Ever wonder what it's like playing asst. media planner to a set of sadistic self-righteous bigwigs? Find out from people who know. WTF-Chuck brings us Three Horses, a mini-feature on getting saddled at the bottom of the media planning ladder. He calls it bitter but we say there's always a little truth - maybe too much truth - in satire.
At some point in our careers we all get to be human shields. And how about demographic quantification? Few things are funner than making caricatures of whole groups of people while hoping to strike a chord with them.
Well, we don't actually get to do that as much as we'd like. That's what TRU is for.
For some inexplicable reason, everybody loves a good karaoke contest. ViTrue, the guys who made Sharkle (ground zero for user-generated ads), teams up with Pringles to host Jingles for Pringles, a video community featuring Pringles' new slogan, "Pleasure. Every single Pringle."
For a few prizes, including tickets to see the American Idol finale, users can turn in songs and videos promoting Pringles' new face.
Well, that's exciting. You know what would be more exciting? Replacing the face of the Pringles man with a warped anime character. Oh wait, Doritos did that already. In fact, Doritos also did this CGM thing. The only difference is, they did it when it was hot.
Can we just hurry and skip to the place where we assume CGM will be part of every marketing effort from this point on? Emphasis on "part." We think it's past the point where asking for content and giving away prizes can be considered a headlines-worthy marketing campaign.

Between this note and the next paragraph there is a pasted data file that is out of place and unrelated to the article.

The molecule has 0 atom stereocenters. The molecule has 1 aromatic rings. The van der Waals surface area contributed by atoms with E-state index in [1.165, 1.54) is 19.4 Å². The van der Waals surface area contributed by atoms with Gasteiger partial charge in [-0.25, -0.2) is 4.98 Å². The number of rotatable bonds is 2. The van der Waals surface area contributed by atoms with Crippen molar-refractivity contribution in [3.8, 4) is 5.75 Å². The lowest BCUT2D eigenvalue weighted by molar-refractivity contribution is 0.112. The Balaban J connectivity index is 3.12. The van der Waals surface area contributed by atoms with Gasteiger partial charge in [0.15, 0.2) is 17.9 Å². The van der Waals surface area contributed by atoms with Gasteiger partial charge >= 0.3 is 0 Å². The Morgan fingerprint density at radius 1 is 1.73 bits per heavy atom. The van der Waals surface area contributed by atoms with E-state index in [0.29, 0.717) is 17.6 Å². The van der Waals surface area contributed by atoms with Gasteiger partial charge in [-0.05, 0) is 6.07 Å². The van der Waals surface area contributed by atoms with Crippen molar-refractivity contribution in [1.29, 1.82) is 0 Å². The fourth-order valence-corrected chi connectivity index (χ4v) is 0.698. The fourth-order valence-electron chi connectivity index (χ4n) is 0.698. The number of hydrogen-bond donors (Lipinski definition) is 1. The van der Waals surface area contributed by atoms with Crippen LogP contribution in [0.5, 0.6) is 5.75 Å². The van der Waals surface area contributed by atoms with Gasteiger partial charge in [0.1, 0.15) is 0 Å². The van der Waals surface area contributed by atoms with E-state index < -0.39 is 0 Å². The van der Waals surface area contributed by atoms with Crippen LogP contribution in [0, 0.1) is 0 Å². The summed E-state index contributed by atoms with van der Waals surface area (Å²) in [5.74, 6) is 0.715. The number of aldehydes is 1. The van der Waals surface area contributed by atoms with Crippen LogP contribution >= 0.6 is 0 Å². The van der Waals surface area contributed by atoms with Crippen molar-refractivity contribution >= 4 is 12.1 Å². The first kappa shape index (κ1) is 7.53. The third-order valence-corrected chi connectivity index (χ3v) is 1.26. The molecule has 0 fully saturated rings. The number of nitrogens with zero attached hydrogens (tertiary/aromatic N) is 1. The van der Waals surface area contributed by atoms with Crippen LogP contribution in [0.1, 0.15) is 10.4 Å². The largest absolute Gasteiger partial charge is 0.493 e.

After calling John Edwards a faggot at the last Conservative Political Action Conference, several companies are arranging to pull their ads from Ann Coulter's website, now billed politically extreme by Verizon and probably others. A quick content scan makes you wonder why anyone would make a milder assessment. Guess it's a perspective thing.
With cavalier she's presently flouting Edwards' campaign letter against her alongside her blog. We want to call it ballsy but we think there's a better b-word for it.
Unless you're Kate Moss, losing endorsements is often the first sign you're slipping through the tubes, but in Ann Coulter's case it's just another notch in the figurative bedpost. It's not like she's acting out of character.
Let's have some fun. Perhaps you've seen the recent YouTube campaign for the book Punk Marketing, in which a model, Cleo, stips while reading excerpts form the book. Yea, yea. We know the striptease is nothing new but we haven't seen it used this way before. Now, a second model, Anna, has been added to the mix and we're curious which one you like better so we're going to host a fun little poll.